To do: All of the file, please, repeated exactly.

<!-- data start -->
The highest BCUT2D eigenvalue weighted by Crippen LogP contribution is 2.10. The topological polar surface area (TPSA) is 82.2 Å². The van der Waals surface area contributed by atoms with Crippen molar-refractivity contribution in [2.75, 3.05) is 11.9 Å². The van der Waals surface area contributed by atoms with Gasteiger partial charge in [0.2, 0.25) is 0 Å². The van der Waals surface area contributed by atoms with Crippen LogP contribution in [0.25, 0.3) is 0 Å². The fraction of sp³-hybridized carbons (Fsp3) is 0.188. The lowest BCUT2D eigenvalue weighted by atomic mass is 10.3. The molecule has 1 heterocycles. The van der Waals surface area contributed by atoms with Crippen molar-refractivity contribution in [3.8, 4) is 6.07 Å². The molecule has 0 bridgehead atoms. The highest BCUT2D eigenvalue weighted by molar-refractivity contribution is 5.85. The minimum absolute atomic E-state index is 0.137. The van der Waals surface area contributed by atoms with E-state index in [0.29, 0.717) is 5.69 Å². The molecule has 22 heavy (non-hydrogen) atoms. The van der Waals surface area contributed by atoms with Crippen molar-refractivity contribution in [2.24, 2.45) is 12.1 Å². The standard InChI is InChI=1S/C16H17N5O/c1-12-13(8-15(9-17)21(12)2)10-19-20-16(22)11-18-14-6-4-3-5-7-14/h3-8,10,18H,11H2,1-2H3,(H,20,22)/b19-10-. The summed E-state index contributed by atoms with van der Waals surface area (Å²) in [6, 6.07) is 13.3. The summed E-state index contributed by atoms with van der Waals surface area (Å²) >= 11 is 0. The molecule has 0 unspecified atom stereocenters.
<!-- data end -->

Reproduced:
The highest BCUT2D eigenvalue weighted by Crippen LogP contribution is 2.10. The topological polar surface area (TPSA) is 82.2 Å². The van der Waals surface area contributed by atoms with Crippen molar-refractivity contribution in [2.75, 3.05) is 11.9 Å². The van der Waals surface area contributed by atoms with Gasteiger partial charge in [0.2, 0.25) is 0 Å². The van der Waals surface area contributed by atoms with Crippen LogP contribution in [0.25, 0.3) is 0 Å². The fraction of sp³-hybridized carbons (Fsp3) is 0.188. The lowest BCUT2D eigenvalue weighted by atomic mass is 10.3. The molecule has 1 heterocycles. The van der Waals surface area contributed by atoms with Crippen molar-refractivity contribution in [3.8, 4) is 6.07 Å². The molecule has 0 bridgehead atoms. The highest BCUT2D eigenvalue weighted by molar-refractivity contribution is 5.85. The minimum absolute atomic E-state index is 0.137. The van der Waals surface area contributed by atoms with E-state index in [0.29, 0.717) is 5.69 Å². The molecule has 22 heavy (non-hydrogen) atoms. The van der Waals surface area contributed by atoms with Crippen molar-refractivity contribution in [2.24, 2.45) is 12.1 Å². The standard InChI is InChI=1S/C16H17N5O/c1-12-13(8-15(9-17)21(12)2)10-19-20-16(22)11-18-14-6-4-3-5-7-14/h3-8,10,18H,11H2,1-2H3,(H,20,22)/b19-10-. The summed E-state index contributed by atoms with van der Waals surface area (Å²) in [6, 6.07) is 13.3. The summed E-state index contributed by atoms with van der Waals surface area (Å²) >= 11 is 0. The molecule has 0 unspecified atom stereocenters.